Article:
[And some stuff about class. Skip a few paragraphs if you’re just interested in the numbers]
Are you spending more or less right now? For a lot of people this isn’t a choice. Money is getting tighter for everyone who has lost their job, or had a pay cut, or exists in one of the gaps not covered by emergency policies.
Even those who are doing OK may well be cutting down on costs in anticipation of a long economic winter.
Most socialists say that if you rely on wage labour for your living then you’re working class.
In normal times it’s a definition that feels strict, old fashioned, and ahistorical.
It’s a definition that denies the distance in living conditions between the 19th and 21st centuries.
And it feels odd for someone we would call middle class to put themselves in the same bracket as the poorest in society, not to mention the difference between rich countries and poor countries.
But right now maybe it feels more real?
We sell our labour for a living, we can’t do without our wages, we’re (mostly) two months from poverty.
That doesn’t quite apply to me, and probably not to a lot of people in the FIRE community. We have a good couple of years worth of savings separating ourselves and poverty. We’re an anomaly and an exception that proves the rule; you can’t do capitalism if everyone stops working.
The crisis reminds me that personal finances are never strictly personal. Your finances are social. You can squirrel away money based on your personal habits, but the source of that money and its future success as an investment both depend on the actions and living conditions of the other people that you inhabit this planet with.
We can only do FIRE because, by the strictest definition, the working class is very much a present feature of society. Class has never felt more real to me than it does today.
… an update on my own personal finances
This post was meant to be a quick update on my own financial situation, partly to satisfy my curiosity about how much I’m spending. I guess I just couldn’t resist a Sunday morning ramble.
Anyway, here are some of the new habits I’ve picked up since all this went down:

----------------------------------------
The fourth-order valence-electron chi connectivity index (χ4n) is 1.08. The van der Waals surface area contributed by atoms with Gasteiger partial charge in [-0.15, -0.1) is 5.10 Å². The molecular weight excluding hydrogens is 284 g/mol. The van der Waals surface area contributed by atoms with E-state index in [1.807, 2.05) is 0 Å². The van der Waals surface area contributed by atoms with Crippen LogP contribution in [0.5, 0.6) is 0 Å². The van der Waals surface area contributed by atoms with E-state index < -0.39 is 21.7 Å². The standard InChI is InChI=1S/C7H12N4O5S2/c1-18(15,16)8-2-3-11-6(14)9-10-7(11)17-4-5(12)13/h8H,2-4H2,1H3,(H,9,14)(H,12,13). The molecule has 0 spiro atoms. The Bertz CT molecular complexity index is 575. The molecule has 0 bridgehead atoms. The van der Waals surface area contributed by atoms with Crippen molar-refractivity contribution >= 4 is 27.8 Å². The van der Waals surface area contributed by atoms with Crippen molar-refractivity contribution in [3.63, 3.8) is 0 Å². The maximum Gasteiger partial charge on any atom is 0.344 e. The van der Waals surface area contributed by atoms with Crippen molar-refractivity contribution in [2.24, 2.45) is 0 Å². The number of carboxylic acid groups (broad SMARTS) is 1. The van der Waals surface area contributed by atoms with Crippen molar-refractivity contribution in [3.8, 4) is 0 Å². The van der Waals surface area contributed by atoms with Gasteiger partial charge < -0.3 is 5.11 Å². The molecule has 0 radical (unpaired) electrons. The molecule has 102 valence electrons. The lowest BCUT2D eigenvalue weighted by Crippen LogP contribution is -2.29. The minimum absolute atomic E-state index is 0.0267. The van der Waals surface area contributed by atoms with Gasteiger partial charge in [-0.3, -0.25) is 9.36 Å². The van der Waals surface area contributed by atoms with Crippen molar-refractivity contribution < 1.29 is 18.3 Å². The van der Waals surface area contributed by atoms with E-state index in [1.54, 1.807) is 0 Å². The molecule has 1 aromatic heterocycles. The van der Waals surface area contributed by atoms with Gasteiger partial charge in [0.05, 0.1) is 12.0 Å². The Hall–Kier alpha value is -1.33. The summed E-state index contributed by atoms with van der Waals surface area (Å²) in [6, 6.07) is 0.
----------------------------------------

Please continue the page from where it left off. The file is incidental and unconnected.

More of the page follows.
- I’ve stopped drinking coffee because I’ve lost access to the free stuff at work
- I’m using about 1/3 as much hair wax (down from once a day) because I’m not feeling as self-conscious about how I look
- I’m showering about 1/2 as much for the same reason, and using less shampoo (I used to shampoo every day because my blond hair goes from fluffy to greasy dangerously quickly, possibly under the influence of too much hair wax)
- I’m lucky enough to be able to work from home, so I’m getting more time to myself and saving nearly £600 a month on commuting
The last item is particularly drastic. It was always on the cards to stop commuting; the plan was to move up north and work from one of my employer’s regional offices. The plan has been accelerated by a few months and no longer needs a move, although I’ll probably still move soon-ish.
Onto the numbers.
I haven’t been systematically tracking my expenses since last summer. But this weekend I took a bit of time out to look back at 23 January – 23 April. Across those three months my total spend was £2,006.55. That’s an average monthly spend of £668.85.
My average spend for the last three months that I tracked and posted about – April to July 2019 – was £680.01 (excluding train costs).
So hardly any change after a year.
I’m spending less on social costs right now, but more on electricity and groceries.
I used to save a lot on groceries by saving up and using special discounts for online shopping but these aren’t available anymore, and there are less multi-buy offers. I’ve offset this a bit by shopping at a cheaper supermarket.
Anyway, it’s satisfying to me that my spending is almost identical now to what it was a year ago. It suggests that the habit of frugality is sticking, and it has been a happy year so spending what’s considered a very small amount (on average less than £150 a month when you take out unavoidable bills) isn’t ruining my life.